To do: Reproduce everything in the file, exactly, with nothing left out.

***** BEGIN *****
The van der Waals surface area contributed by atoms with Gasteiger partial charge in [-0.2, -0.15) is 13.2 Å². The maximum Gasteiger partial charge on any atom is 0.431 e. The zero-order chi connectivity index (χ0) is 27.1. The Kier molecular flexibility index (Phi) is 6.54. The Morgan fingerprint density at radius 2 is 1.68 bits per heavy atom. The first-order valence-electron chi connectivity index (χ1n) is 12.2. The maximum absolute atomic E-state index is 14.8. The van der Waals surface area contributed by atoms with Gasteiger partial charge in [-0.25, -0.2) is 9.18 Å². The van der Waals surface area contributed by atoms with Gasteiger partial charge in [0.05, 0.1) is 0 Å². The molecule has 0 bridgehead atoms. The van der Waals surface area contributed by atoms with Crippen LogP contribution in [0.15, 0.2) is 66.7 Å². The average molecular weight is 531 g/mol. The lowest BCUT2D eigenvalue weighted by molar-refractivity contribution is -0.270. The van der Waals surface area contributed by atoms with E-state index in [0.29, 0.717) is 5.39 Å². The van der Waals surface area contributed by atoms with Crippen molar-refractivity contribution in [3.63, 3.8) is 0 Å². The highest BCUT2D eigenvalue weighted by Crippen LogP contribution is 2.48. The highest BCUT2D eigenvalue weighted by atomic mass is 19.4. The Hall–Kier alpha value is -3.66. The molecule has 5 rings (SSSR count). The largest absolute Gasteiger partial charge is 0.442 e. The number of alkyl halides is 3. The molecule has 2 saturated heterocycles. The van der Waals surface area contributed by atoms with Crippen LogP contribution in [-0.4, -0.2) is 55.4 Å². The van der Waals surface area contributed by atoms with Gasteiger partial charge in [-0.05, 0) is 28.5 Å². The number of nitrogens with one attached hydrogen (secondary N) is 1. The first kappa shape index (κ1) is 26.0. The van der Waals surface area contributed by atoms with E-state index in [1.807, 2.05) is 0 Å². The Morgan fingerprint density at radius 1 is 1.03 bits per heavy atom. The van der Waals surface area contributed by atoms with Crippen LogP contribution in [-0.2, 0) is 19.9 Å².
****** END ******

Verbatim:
The van der Waals surface area contributed by atoms with Gasteiger partial charge in [-0.2, -0.15) is 13.2 Å². The maximum Gasteiger partial charge on any atom is 0.431 e. The zero-order chi connectivity index (χ0) is 27.1. The Kier molecular flexibility index (Phi) is 6.54. The Morgan fingerprint density at radius 2 is 1.68 bits per heavy atom. The first-order valence-electron chi connectivity index (χ1n) is 12.2. The maximum absolute atomic E-state index is 14.8. The van der Waals surface area contributed by atoms with Gasteiger partial charge in [-0.25, -0.2) is 9.18 Å². The van der Waals surface area contributed by atoms with Gasteiger partial charge in [0.05, 0.1) is 0 Å². The molecule has 0 bridgehead atoms. The van der Waals surface area contributed by atoms with Crippen LogP contribution in [0.15, 0.2) is 66.7 Å². The average molecular weight is 531 g/mol. The lowest BCUT2D eigenvalue weighted by molar-refractivity contribution is -0.270. The van der Waals surface area contributed by atoms with E-state index in [0.29, 0.717) is 5.39 Å². The van der Waals surface area contributed by atoms with Crippen molar-refractivity contribution in [3.63, 3.8) is 0 Å². The highest BCUT2D eigenvalue weighted by Crippen LogP contribution is 2.48. The highest BCUT2D eigenvalue weighted by atomic mass is 19.4. The Hall–Kier alpha value is -3.66. The molecule has 5 rings (SSSR count). The largest absolute Gasteiger partial charge is 0.442 e. The number of alkyl halides is 3. The molecule has 2 saturated heterocycles. The van der Waals surface area contributed by atoms with Crippen LogP contribution in [-0.4, -0.2) is 55.4 Å². The van der Waals surface area contributed by atoms with Gasteiger partial charge in [-0.05, 0) is 28.5 Å². The number of nitrogens with one attached hydrogen (secondary N) is 1. The first kappa shape index (κ1) is 26.0. The van der Waals surface area contributed by atoms with E-state index in [1.807, 2.05) is 0 Å². The Morgan fingerprint density at radius 1 is 1.03 bits per heavy atom. The van der Waals surface area contributed by atoms with Crippen LogP contribution in [-0.2, 0) is 19.9 Å².